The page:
Fables and tales speak of the “Mountains of the Moon” which holds Africa’s highest peak at an altitude of 5,109m. The Rwenzori Mountains were named “Mountains of the Moon” by Alexandrine a Geographer, Claudius Ptolemy in AD 150 and later in 1888 by Explorer Henry Stanley who named them “Mountain ranges Ruwenzori”. The term Ruwenzori, coined from the Margherita peak that passed the snow line he recorded, meant Rainmaker or Cloud King.
Rwenzori Mountains National Park was gazetted in 1991 and was recognized as a World Heritage site in 1994 and a Ramsar site in 2008. The park houses the highest parts of the 120 km long and 65 km wide. In addition, it also hosts 70 mammals and 217 bird species including 19 Albertine Rift endemics. Fauna aside, its diversified vegetation ranges from dense tropical rainforest, bamboo woodlands, and montane cloud forests. Beyond 4,500m you will encounter high-altitude vegetation, snow and glaciers that compliment the astonishing view from various vantage points, the mountain slopes also enable the thriving of the world’s rarest vegetation; huge tree heathers and colorful mosses draped across the mountainside with giant Lobelias and “everlasting flowers”, creating an enchanting, fairy-tale scene.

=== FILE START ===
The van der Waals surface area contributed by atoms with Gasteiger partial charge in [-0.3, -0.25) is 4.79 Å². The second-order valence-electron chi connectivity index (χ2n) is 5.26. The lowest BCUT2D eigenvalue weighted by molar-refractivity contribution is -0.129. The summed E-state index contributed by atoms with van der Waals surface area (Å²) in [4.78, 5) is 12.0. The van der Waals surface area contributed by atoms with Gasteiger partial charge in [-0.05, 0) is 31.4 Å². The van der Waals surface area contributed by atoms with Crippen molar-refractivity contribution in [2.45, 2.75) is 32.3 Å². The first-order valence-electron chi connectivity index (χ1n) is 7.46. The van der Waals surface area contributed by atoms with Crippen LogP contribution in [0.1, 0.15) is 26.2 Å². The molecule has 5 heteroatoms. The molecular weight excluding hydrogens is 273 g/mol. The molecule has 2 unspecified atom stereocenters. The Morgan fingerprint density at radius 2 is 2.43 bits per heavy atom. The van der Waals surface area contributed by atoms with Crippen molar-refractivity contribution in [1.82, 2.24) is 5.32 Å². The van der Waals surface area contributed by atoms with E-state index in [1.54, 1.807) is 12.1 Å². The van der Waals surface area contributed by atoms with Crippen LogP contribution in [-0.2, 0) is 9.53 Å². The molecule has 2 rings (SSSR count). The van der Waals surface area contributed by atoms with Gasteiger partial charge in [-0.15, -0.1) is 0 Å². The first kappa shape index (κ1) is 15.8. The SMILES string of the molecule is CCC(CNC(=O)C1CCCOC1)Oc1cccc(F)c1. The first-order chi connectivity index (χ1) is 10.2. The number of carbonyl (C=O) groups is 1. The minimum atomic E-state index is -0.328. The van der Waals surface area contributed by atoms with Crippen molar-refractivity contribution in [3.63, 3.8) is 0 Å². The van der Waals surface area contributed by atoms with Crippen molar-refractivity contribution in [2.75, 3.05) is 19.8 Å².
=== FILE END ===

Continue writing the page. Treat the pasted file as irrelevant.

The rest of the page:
The park is famous for mountaineering, hiking and trekking. You can try to reach Margherita which is the highest peak, but there are shorter and less challenging treks to surrounding peaks. The hospitable Bakonzo communities near the park are also lucrative as they offer guided nature walks, cultural performances, folk tales, campfires and home-cooked local dishes.